How do you know if Amber is real?
Amber gemstones are known for their unique fiery hues and unusual inclusions. If you’re a Jurassic Park fan, you may only know amber as the substance that housed ancient mosquitos (and dinosaur blood). But how can you tell if your amber jewelry is real or fake? We’ll break down some common amber characteristics as well as teach you how to identify whether or not your amber stones are genuine.
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What Is Amber?
Amber is a resin that seeped out of trees millions of years ago and became rigid over time.
It’s a common misconception that amber is made out of tree sap. It is formed from plant resin. Amber is yellowish to deep orange or orange-brown in color and is hard enough to be polished for use in jewelry. It’s been favored as a decorative object for thousands of years and has even been prized for its aroma, making it a prime ingredient for perfumes and incense.
Amber can be opaque or clear, and it sometimes contains plants, seeds, insects (like mosquitos) and other items that became trapped as the gooey sap flowed from trees.
How Can I Tell if My Amber is Genuine?
Plastics are sometimes used to make jewelry that resembles amber. Unfortunately, the tests recommended to determine whether amber is genuine or fake aren’t reliable. These tests either won’t work for amber that’s set in a metal or will damage the amber, which we definitely don’t recommend. Here are ways to tell if you amber is real:
Amber floats in salt water, but plastic will normally sink. You can try that method for an amber nugget or strand of amber. Remember, any jewelry set in a metal cannot float, so if you have amber in a metal setting, this test will not work.
Touch a hot needle onto the substance’s surface. If the odor is pine-like, it is probably amber. Plastics and other human-made compounds will produce a chemical-like odor. Beware: this test will damage your amber.
Even collectors and museums have been duped into buying specimens that aren’t genuine amber since the texture between amber and bakelite or plastic can be very similar.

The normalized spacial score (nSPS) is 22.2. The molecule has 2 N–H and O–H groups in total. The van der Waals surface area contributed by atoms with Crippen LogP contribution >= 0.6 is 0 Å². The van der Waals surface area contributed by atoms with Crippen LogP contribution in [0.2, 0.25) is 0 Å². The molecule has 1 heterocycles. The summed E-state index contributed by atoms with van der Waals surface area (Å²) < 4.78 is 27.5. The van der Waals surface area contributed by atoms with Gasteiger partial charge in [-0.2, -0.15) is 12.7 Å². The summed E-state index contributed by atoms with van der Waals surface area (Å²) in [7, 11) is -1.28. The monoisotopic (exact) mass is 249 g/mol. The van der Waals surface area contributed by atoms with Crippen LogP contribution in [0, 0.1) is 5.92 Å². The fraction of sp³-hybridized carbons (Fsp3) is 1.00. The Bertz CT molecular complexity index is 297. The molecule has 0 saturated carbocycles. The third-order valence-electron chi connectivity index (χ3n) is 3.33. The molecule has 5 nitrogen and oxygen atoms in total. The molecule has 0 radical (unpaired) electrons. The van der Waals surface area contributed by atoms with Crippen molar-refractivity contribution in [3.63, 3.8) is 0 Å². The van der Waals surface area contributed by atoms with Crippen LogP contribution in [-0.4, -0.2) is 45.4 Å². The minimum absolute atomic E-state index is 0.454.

Buy your amber from a reputable source, especially if you’re paying a prime price for it.
What is Copal?
Copal is immature amber — let it rest for a few million more years, and it will be the real thing. Some jewelry advertised as amber is made from copal. Even though this can look a lot like amber, these specimens are not true jewelry-grade amber gemstones.
Copal is aromatic and has traditionally been used as incense. It has also been used as an alternative healing stone to amber. Amber is an ancient stone that has been used in meditation and healing practiced for centuries. Some suggest Copal is ideal for people just beginning their meditation practices since the age and history of the stone is not as overwhelming as amber.
What is Blue Amber?
“Blue” amber is a rare variety of amber that exhibits a blue color. The gemstone was has only been found in the Dominican Republic and doesn’t appear to be blue in all types of light. Many experts feel that the blue shading is caused by fluorescence, but a lot still not known about this amber variety due to its rarity.
Amber Gemstones Color Variations
Amber’s color varies from light to very dark, and some pieces reportedly do appear tinted, probably by the colors of the materials trapped inside.
Always assume that inexpensive amber in varied colors either has been manipulated in some way or is not genuine. Much of it is dyed, heat treated or fake. Inexpensive jewelry with insects and other objects “trapped” inside is not likely to be made from genuine amber. Be sure to source your amber for reputable jewelers or antique jewelry dealers so you don’t get duped into a piece of plastic or copal, unless that is what you truly intend to buy.